Food and Going Out

Food and Going Out articles

A small cup of black coffee. There is a teaspoon resting on the white saucer.
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I love drinking good coffee

I love drinking good coffee. I also enjoy learning about different types of coffee. I have favourite cafés I like to visit. I also like to hear of new places I can try. I like reading guides to Melbourne's cafés. The guides rate the quality of the coffee. But I have not seen a guide that considers accessibility of cafés. I decided to rate them myself. I found five cafés in Melbourne that were accessible and had great coffee. But many cafés were hard to access. They also did not have accessible toilets.
10 comments - last comment on 15/07/2011
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A close-up of someone cooking a vegetable stir-fry in a frying pan
vegetable stir-fry in pan

Teaching myself has worked well

Cooking is important for independent living. I was determined to learn to cook. When I was a girl I was often told I would not be able to cook because I am blind. But being blind has not stopped me. It is great to be able to create your own recipes. Cooking has given me confidence and independence. I have cooked for large groups. I have even cooked in difficult conditions using open fires.
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2 men laughing over drink
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Melbourne has many drinking establishments, but access is a problem

There are many pubs in Melbourne. But it is hard to find pubs that are accessible to all people with a disability. DiVine searched for accessible venues in the city. Most pubs are in old buildings. Most pubs had steps at the entry or inside. The most accessible pub we found was the Elephant and Wheelbarrow in Bourke Street. It has a level doorway and accessible toilets. Staff were also friendly. But we could not find any venues that had Braille menus. It is best to ring venues before you arrive to make sure they are accessible to you.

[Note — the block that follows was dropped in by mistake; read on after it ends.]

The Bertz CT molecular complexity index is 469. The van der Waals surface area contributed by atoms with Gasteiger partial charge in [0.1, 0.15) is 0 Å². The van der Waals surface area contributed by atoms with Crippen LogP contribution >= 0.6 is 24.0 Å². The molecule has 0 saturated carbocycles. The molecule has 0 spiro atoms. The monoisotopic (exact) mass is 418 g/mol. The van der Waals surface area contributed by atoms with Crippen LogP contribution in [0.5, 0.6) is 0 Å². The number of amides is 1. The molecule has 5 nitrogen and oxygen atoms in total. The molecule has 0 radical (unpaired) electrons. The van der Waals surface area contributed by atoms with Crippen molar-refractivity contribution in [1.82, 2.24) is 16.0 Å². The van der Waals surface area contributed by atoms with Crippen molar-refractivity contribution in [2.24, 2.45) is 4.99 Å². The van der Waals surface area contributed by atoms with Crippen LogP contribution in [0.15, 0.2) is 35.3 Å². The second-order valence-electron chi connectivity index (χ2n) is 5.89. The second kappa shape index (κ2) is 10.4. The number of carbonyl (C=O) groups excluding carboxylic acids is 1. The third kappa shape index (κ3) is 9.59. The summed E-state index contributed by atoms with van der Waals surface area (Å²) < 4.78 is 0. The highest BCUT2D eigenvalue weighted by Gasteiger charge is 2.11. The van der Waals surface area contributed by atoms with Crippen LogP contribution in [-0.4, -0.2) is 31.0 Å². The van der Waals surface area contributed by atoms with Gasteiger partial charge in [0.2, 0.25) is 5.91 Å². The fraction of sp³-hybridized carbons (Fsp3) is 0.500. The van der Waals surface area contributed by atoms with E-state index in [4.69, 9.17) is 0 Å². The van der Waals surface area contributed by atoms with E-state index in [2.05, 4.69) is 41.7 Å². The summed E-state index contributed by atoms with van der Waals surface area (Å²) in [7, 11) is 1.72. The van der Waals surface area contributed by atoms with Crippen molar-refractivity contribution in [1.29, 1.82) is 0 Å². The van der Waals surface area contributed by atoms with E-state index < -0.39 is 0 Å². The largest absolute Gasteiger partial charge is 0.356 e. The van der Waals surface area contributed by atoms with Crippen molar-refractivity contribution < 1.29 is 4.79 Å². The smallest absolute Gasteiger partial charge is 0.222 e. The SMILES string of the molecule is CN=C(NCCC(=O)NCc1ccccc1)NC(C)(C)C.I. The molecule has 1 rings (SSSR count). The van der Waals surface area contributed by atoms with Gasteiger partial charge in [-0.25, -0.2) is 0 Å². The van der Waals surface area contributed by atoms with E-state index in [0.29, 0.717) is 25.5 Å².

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A close up photo of Masterchef contestant John Hughes in the Masterchef kitchen smiling
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John Hughes won Australia's admiration

John Hughes recently competed on the television show MasterChef. John makes wine. He also lives with cerebral palsy. John made it through to the top 30. He made MasterChef history by choosing not to serve a dish to the judges. He did not think he did a good enough job with the dish. John received a lot of admiration for this decision. His cooking was also regularly praised. John says more people with a disability should be given opportunities to appear on television.
3 comments - last comment on 18/05/2011
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Someone chopping up mushrooms, tomatoes and yellow capsicums
chopping mushrooms

I feel the need for sustaining winter food

When it gets cold I like to cook food that will warm me up. I use a slow cooker. It cooks food at a low temperature for a long time. It is very handy when I am busy. I can turn it on in the morning. Then when I come home at night my dinner is ready. There are many different types of slow cookers available. You can use them to cook soups and stews. I also try to eat salads and fresh fruit in winter. Fruit and vegetables that are in season taste better. They are also cheaper.
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Beacon Cove in Port Melbourne, with a large modern building overlooking a wide accessible path and Port Phillip Bay
BeaconCove

Beacon Cove in Port Melbourne

I love Port Melbourne. I have lived in the area for many years. I love the accessible paths and tram stops. I am a wheelchair user. Recently I decided to test the accessibility of places to eat in my area. There are many different restaurants and cafés. I found many restaurants that were accessible to me in the Station Pier area. Most had plenty of room inside and out. Three also had accessible toilets. But the restaurants on Bay Street were not as accessible. Many were too crowded inside and not one had accessible toilets.
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Smith Street, Fitzroy, with the old post office in the foreground
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Melbourne’s first suburban shopping strip. Image: Mat Connolley

Smith Street is a fantastic place to eat and shop. Smith Street is the border between Collingwood and Fitzroy in Melbourne. It has many different restaurants. But many people with disability will find it difficult to access restaurants on Smith Street. We could not find any accessible restaurants for wheelchair users. We also could not find a restaurant with an accessible toilet. But we did find a restaurant with Braille and large print menus. And all of the staff we met were very friendly and helpful.
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